May 16, 1989.
August 18, 1989.
Present: BROWN, KAPLAN, DREBEN, JJ.
Controlled Substances. Practice, Criminal, Argument by prosecutor.
At the trial of an indictment charging trafficking in cocaine, the prosecutor's improper attempt to sway the jury toward conviction by her argument of extraneous matters appealing to public anxiety about drug trafficking and her insinuations that tried to take advantage of ethnic or national prejudice required that the defendant be given a new trial. [717-720]
INDICTMENT found and returned in the Superior Court Department on September 21, 1987.
The case was tried before Walter E. Steele, J.
Robert S. Sinsheimer ( Edward T. Dangel, III, with him) for the defendant.
Daniel M. Marposon, Assistant District Attorney, for the Commonwealth.
Because of overreaching by the prosecutor, the verdict will be set aside and the case remanded for retrial.
We summarize the testimony and then deal with the prosecutor's conduct.
1. The indictment charged the defendant Gallego with cocaine "trafficking" (G.L.c. 94C, § 31) on July 2, 1987.
The Commonwealth's case ran thus. One Steven Mendoza, a long time, paid, undercover "cooperating individual" for the Federal Drug Enforcement Administration (DEA) and the Boston police, on May 6, 1987, was visiting at the Las Palmas restaurant in Chelsea. This was suspected of being a center for the activities of Walter Arengo and Vicente Bettencourt, allegedly distributors connected with an important cocaine source. At a table with Mendoza were a group including Arengo and Romero Lopez, also an undercover informant. The defendant, present in the restaurant, came over to greet Lopez, whom he knew as a friend. He joined the table and, hearing talk of Mendoza buying cocaine from Arengo at $900 an ounce, said, in Mendoza's words, "he could do something for me," or "could do, you know, some `coke' for me." He wrote a telephone number and "1976 Pontiac" on a napkin and handed the napkin to Mendoza.
On July 2, 1987, at 12:45 P.M., Mendoza and Lopez were standing outside the Sullivan bar in Chelsea. Arengo had failed to show up earlier, breaking his agreement with Mendoza. At that point, the defendant appeared and "inserted himself." Told that Arengo was to deliver a kilo for $25,000, the defendant said he could offer a half kilo for $12,500, and another half kilo later, the first buy to occur at Copley Square in a half hour. Mendoza agreed.
Mendoza and Lopez went to the DEA office in the Kennedy building in Boston. DEA officers searched the two informants, as well as Mendoza's car, in which they were to proceed, and found all clean of drugs. Then Mendoza and Lopez drove to the Copley Square area, followed for surveillance in another car by special DEA agent John Fencer, Boston police detective John Honen, and a third officer. The defendant was waiting on foot at a curb. He entered Mendoza's car, which was driven close to the defendant's car, parked nearby. Mendoza parked his car, and he and Lopez and the defendant started to walk toward the defendant's car. Midway, the defendant asked Mendoza whether he had the money with him, and in feigned response Mendoza walked, unaccompanied, back to his car. He opened the hatchback and (unseen by the defendant) withdrew drew a .22 caliber pistol, which he tucked in at his waist; in fact he had no money besides a few bills. He rejoined the defendant and Lopez. Arriving at the defendant's car, the defendant took the driver's seat, Mendoza the passenger's. Lopez remained outside. The defendant opened the glove compartment with a key and took out a Dunkin Donuts bag and handed it to Mendoza. Mendoza saw inside a plastic bag and white powder, recognizably cocaine. (There were four smaller bags within the plastic bag.) Mendoza displayed the Dunkin Donuts bag so that Honen, who was observing at a distance, began to close in to make the arrest. Mendoza saw the defendant make a move to the floor of the car, whereupon Mendoza drew his gun. Honen made the arrest. A screwdriver was found under the driver's seat. Neither Honen nor the other officers had actually seen a transfer of the drug from the defendant to Mendoza; this stood on Mendoza's testimony. Lopez was not called. The powder in the bags weighed approximately one-half kilogram and assayed as 88-93 percent pure cocaine hydrochloride.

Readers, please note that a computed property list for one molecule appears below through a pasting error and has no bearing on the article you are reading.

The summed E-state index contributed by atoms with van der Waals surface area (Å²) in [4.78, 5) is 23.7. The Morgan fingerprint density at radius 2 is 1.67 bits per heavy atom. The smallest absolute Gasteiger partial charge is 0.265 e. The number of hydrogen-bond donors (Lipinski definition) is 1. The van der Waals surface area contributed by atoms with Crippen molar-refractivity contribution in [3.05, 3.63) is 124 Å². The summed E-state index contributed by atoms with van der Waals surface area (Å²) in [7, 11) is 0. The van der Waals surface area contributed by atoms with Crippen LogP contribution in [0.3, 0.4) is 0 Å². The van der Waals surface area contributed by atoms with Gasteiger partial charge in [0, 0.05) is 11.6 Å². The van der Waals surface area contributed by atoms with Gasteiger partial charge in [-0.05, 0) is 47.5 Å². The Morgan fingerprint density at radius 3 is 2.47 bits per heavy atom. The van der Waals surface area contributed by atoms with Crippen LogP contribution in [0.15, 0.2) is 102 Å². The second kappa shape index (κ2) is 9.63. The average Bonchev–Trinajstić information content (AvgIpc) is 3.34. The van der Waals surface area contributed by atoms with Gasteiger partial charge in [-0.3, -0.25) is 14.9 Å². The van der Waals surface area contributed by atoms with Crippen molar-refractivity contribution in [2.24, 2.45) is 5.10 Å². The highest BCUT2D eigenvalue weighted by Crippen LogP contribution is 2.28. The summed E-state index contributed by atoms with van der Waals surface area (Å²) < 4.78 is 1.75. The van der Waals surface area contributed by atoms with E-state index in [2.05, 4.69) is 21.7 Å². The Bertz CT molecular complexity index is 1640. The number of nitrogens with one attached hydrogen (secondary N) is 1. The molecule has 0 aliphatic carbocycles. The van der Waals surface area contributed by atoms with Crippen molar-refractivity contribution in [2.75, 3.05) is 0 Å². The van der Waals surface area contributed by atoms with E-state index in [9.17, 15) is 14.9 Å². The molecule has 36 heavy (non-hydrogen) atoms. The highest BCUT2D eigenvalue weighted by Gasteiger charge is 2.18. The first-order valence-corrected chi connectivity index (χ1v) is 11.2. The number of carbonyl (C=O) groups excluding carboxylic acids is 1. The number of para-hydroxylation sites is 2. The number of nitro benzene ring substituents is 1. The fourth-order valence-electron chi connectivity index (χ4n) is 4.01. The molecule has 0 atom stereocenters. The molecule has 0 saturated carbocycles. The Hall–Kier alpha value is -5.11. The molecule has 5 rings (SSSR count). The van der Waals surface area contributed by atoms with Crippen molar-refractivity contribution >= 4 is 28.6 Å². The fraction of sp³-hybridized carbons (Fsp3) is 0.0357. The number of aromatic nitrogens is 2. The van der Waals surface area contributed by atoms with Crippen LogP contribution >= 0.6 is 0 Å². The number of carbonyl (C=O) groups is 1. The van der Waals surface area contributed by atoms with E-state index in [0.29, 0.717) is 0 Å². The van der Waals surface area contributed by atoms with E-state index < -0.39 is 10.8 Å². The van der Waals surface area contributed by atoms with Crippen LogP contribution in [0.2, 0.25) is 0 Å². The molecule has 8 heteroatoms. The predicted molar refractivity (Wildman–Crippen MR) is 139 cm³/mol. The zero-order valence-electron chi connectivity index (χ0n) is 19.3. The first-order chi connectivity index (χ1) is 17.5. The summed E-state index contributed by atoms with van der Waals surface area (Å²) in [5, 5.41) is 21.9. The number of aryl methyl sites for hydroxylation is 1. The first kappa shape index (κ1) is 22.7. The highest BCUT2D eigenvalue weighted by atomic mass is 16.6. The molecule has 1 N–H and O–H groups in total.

The foregoing came out through testimony by Mendoza, Fencer, and Honen.
The defendant took the stand. He was twenty-eight years of age, was born in Colombia, and came to this country in February, 1986, for "working reasons." He was married to an American national; they had two children and lived with the defendant's in-laws in Warren in western Massachusetts. However, he worked in East Boston at an "auto-body" shop, and took meals sometimes at Las Palmas, where they served familiar food. Mendoza, to whom he had been introduced by Lopez, said he could get him a Pontiac in Springfield at a low price; hence the napkin. Coming out of a bakery shop in Chelsea on July 2, he met Mendoza, and he was at Copley Square in Mendoza's car that day to go with Mendoza and Lopez to Springfield to pursue job opportunities there for himself and Lopez. Because Mendoza's car could not make the trip, they were changing to the defendant's car. Mendoza returned to his car for a moment to lock it. When the defendant and Mendoza took their seats in the defendant's car, Mendoza, to the defendant's consternation, declared himself, produced a gun and, under threats, tried to get the defendant's help in the cocaine investigation. After arrest, the defendant was taken to a police station and shown a drug bought, the officers said, from Arengo. He was threatened with jail if he did not cooperate, but refused to act as the officers demanded.
The Commonwealth chose not to cross-examine the defendant; and so the trial proper ended.
2. On the testimony itself, the jury could believe the Commonwealth's story and disbelieve the defendant's and bring in a guilty verdict. This is not disputed. What invalidates the verdict is the prosecutor's illegal attempt to sway the jury toward conviction by extraneous matters and prejudicial insinuations.